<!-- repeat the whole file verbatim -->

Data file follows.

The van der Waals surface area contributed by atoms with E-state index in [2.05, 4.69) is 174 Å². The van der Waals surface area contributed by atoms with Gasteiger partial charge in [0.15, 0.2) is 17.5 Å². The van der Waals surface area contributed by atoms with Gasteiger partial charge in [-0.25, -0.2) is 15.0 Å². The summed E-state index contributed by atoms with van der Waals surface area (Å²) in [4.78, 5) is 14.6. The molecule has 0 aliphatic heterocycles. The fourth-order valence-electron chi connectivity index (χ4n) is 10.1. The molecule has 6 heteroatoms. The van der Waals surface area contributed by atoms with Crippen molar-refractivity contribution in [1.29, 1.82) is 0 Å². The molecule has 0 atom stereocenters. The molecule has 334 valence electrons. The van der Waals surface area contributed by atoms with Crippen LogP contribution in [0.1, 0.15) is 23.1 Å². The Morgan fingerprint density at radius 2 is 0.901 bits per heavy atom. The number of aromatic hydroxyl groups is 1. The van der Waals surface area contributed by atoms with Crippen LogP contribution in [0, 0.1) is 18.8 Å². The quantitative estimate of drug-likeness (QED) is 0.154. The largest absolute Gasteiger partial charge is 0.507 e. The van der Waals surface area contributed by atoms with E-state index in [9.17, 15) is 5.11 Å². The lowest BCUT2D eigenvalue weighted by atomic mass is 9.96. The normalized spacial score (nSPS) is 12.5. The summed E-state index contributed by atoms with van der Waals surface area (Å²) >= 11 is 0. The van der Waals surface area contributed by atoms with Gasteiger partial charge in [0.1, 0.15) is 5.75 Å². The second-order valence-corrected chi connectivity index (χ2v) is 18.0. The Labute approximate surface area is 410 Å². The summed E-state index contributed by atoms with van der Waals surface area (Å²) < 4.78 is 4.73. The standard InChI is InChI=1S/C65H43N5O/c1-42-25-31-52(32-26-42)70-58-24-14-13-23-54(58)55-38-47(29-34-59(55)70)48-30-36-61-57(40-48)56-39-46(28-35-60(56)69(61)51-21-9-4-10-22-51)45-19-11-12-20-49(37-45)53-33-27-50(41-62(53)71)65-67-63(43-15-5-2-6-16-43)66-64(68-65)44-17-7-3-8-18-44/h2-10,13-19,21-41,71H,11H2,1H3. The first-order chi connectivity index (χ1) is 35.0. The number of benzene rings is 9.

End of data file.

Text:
The van der Waals surface area contributed by atoms with E-state index in [2.05, 4.69) is 174 Å². The van der Waals surface area contributed by atoms with Gasteiger partial charge in [0.15, 0.2) is 17.5 Å². The van der Waals surface area contributed by atoms with Gasteiger partial charge in [-0.25, -0.2) is 15.0 Å². The summed E-state index contributed by atoms with van der Waals surface area (Å²) in [4.78, 5) is 14.6. The molecule has 0 aliphatic heterocycles. The fourth-order valence-electron chi connectivity index (χ4n) is 10.1. The molecule has 6 heteroatoms. The van der Waals surface area contributed by atoms with Crippen molar-refractivity contribution in [1.29, 1.82) is 0 Å². The molecule has 0 atom stereocenters. The molecule has 334 valence electrons. The van der Waals surface area contributed by atoms with Crippen LogP contribution in [0.1, 0.15) is 23.1 Å². The Morgan fingerprint density at radius 2 is 0.901 bits per heavy atom. The number of aromatic hydroxyl groups is 1. The van der Waals surface area contributed by atoms with Crippen LogP contribution in [0, 0.1) is 18.8 Å². The quantitative estimate of drug-likeness (QED) is 0.154. The largest absolute Gasteiger partial charge is 0.507 e. The van der Waals surface area contributed by atoms with E-state index in [9.17, 15) is 5.11 Å². The lowest BCUT2D eigenvalue weighted by atomic mass is 9.96. The normalized spacial score (nSPS) is 12.5. The summed E-state index contributed by atoms with van der Waals surface area (Å²) >= 11 is 0. The van der Waals surface area contributed by atoms with Gasteiger partial charge in [0.1, 0.15) is 5.75 Å². The second-order valence-corrected chi connectivity index (χ2v) is 18.0. The Labute approximate surface area is 410 Å². The summed E-state index contributed by atoms with van der Waals surface area (Å²) < 4.78 is 4.73. The standard InChI is InChI=1S/C65H43N5O/c1-42-25-31-52(32-26-42)70-58-24-14-13-23-54(58)55-38-47(29-34-59(55)70)48-30-36-61-57(40-48)56-39-46(28-35-60(56)69(61)51-21-9-4-10-22-51)45-19-11-12-20-49(37-45)53-33-27-50(41-62(53)71)65-67-63(43-15-5-2-6-16-43)66-64(68-65)44-17-7-3-8-18-44/h2-10,13-19,21-41,71H,11H2,1H3. The first-order chi connectivity index (χ1) is 35.0. The number of benzene rings is 9.